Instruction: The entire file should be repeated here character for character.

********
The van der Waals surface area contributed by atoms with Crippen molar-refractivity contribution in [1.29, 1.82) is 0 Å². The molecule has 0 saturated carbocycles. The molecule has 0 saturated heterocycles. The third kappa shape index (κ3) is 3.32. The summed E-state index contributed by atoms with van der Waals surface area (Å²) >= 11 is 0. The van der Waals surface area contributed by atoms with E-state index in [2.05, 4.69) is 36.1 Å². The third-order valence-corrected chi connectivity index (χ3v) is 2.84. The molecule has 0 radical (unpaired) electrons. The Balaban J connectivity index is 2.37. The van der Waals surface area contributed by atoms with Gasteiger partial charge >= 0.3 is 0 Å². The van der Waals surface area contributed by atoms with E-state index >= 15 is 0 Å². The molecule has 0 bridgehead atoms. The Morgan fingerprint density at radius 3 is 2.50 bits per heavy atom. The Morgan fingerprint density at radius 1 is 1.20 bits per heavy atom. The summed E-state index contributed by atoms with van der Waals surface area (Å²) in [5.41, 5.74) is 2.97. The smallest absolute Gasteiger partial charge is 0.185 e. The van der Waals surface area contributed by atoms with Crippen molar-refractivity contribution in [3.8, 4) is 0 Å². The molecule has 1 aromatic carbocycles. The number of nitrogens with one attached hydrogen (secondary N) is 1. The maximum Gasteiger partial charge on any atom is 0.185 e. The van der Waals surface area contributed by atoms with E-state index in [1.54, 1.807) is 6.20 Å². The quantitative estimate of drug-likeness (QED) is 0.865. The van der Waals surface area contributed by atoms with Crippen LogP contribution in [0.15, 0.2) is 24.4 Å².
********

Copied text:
The van der Waals surface area contributed by atoms with Crippen molar-refractivity contribution in [1.29, 1.82) is 0 Å². The molecule has 0 saturated carbocycles. The molecule has 0 saturated heterocycles. The third kappa shape index (κ3) is 3.32. The summed E-state index contributed by atoms with van der Waals surface area (Å²) >= 11 is 0. The van der Waals surface area contributed by atoms with E-state index in [2.05, 4.69) is 36.1 Å². The third-order valence-corrected chi connectivity index (χ3v) is 2.84. The molecule has 0 radical (unpaired) electrons. The Balaban J connectivity index is 2.37. The van der Waals surface area contributed by atoms with Gasteiger partial charge >= 0.3 is 0 Å². The van der Waals surface area contributed by atoms with E-state index >= 15 is 0 Å². The molecule has 0 bridgehead atoms. The Morgan fingerprint density at radius 3 is 2.50 bits per heavy atom. The Morgan fingerprint density at radius 1 is 1.20 bits per heavy atom. The summed E-state index contributed by atoms with van der Waals surface area (Å²) in [5.41, 5.74) is 2.97. The smallest absolute Gasteiger partial charge is 0.185 e. The van der Waals surface area contributed by atoms with Crippen molar-refractivity contribution in [3.8, 4) is 0 Å². The molecule has 1 aromatic carbocycles. The number of nitrogens with one attached hydrogen (secondary N) is 1. The maximum Gasteiger partial charge on any atom is 0.185 e. The van der Waals surface area contributed by atoms with E-state index in [1.54, 1.807) is 6.20 Å². The quantitative estimate of drug-likeness (QED) is 0.865. The van der Waals surface area contributed by atoms with Crippen LogP contribution in [0.15, 0.2) is 24.4 Å².